The decoration is originally preserved from the middle of the 19th century. The room is dedicated to King Johann of Saxony. The vault paintings depict his passions, Poetry and Justice. The magnificently decorated vault and the paintings on the wall in Neo-Renaissance style are influenced by architect Gottfried Semper.

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    Bridge and portal of the castle

    by german_eagle Updated May 18, 2013

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    When entering the castle the magnificent portal catches the visitor's eye. The portal was created in 1575 in Renaissance style. It depicts the coat-of-arms of the owner at that time, Rudolf III. of Bünau and his wife Christiane of Schleinitz, as well as those of his parents and parents-in-law.

    A bridge spans the little canal that leads to the mill below the castle (pic 4); from the bridge in front of the portal you have a wonderful view of the garden (pic 5).

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    The Culprit: Müglitz River

    by Kathrin_E Written Oct 1, 2008

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    Who'd think that such an innocent-looking little stream was capable of causing a disaster like the one of August 2002?

    The 2002 flood was not the first that hit Weesenstein. It probably won't have been the last either...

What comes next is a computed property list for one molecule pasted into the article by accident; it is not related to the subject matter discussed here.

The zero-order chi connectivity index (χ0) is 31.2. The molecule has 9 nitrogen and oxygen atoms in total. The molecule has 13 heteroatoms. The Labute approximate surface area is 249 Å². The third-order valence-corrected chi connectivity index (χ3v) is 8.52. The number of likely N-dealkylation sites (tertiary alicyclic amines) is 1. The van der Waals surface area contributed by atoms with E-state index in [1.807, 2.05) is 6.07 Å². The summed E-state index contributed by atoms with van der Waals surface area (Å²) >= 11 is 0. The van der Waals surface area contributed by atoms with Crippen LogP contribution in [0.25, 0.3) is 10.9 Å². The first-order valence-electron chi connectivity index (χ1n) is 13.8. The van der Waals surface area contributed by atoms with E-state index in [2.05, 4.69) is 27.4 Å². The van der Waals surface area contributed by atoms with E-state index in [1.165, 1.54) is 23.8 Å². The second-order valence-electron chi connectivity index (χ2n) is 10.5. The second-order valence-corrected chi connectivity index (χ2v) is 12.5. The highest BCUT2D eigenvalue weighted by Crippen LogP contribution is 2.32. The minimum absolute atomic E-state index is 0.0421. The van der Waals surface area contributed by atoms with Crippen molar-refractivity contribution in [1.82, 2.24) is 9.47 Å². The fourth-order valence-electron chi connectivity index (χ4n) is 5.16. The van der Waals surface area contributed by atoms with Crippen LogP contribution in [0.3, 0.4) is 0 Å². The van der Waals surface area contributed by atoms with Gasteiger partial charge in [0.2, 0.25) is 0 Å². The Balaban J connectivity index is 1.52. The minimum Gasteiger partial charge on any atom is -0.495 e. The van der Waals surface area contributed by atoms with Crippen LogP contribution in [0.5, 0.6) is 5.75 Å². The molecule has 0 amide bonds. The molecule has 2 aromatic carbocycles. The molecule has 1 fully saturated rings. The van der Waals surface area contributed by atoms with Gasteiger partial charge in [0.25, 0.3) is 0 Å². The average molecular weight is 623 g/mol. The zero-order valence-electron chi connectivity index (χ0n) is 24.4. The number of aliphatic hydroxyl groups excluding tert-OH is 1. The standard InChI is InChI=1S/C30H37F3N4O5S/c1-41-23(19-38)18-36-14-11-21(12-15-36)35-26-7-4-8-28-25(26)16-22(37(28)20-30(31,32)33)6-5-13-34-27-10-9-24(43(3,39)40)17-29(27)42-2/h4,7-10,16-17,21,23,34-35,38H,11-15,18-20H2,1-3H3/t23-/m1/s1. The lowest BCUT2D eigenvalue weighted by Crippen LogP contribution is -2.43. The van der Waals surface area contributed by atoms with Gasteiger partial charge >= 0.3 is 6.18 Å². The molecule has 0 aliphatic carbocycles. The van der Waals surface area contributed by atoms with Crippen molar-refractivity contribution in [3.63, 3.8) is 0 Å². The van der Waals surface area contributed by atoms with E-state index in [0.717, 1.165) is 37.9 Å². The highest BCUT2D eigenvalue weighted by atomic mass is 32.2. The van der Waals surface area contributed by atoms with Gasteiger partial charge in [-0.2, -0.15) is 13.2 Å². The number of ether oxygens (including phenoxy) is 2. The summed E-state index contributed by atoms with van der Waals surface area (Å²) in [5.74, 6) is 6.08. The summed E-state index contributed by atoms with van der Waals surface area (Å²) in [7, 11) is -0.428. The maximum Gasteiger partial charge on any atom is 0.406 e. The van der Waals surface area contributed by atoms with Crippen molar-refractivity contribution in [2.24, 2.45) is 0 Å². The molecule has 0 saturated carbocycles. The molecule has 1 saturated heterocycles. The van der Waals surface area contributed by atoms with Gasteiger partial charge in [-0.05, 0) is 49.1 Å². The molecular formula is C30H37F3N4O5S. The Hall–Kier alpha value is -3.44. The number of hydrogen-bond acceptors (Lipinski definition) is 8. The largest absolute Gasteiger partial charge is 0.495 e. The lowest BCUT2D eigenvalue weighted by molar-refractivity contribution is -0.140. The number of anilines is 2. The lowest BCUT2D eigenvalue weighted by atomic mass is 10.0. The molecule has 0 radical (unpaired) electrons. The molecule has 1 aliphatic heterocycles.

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    Flutpanorama: Exhibition On The 2002 Flood

    by Kathrin_E Written Oct 1, 2008

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    Exhibition at the Flutpanorama
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    The villagers of Weesenstein have also done an exhibition on the disastrous flood of August 2002. It is located in a small building along the road to the train station. The exhibition shows photos and videos, background information and original items found in the mud and debris. Whoever watched the German news in those days will recall the pictures from Weesenstein.

    The front room of the building contains an old mangle machine which can still be used by the locals to press their laundry.

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    Recalling The 2002 Flood

    by Kathrin_E Written Oct 1, 2008

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    Destructions of the 2002 flood
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    Disaster struck on August 12/13, 2002 when, after heavy rainfalls in the Ore Mountains, the little Müglitz stream turned into a destructive flood wave. The board shows what Weesenstein's centre had looked like before the flood, and the fate of every single house. All those that have a red dot have either been destroyed completely or damaged so badly that they had to be torn down afterwards.

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    Garden Pavillon and Flood Exhibition

    by Kathrin_E Written Oct 1, 2008

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    The little pavillon at the end of the baroque garden contains a small exhibition about the flood of 2002, its damages and how the gardens have been restored afterwards. Moving.

    It's hard to imagine now that the whole gardens were flooded. Hardening mud and debris threatened to suffocate the bushes and trees. Helpers from all over the country came to rescue the plants and clean up.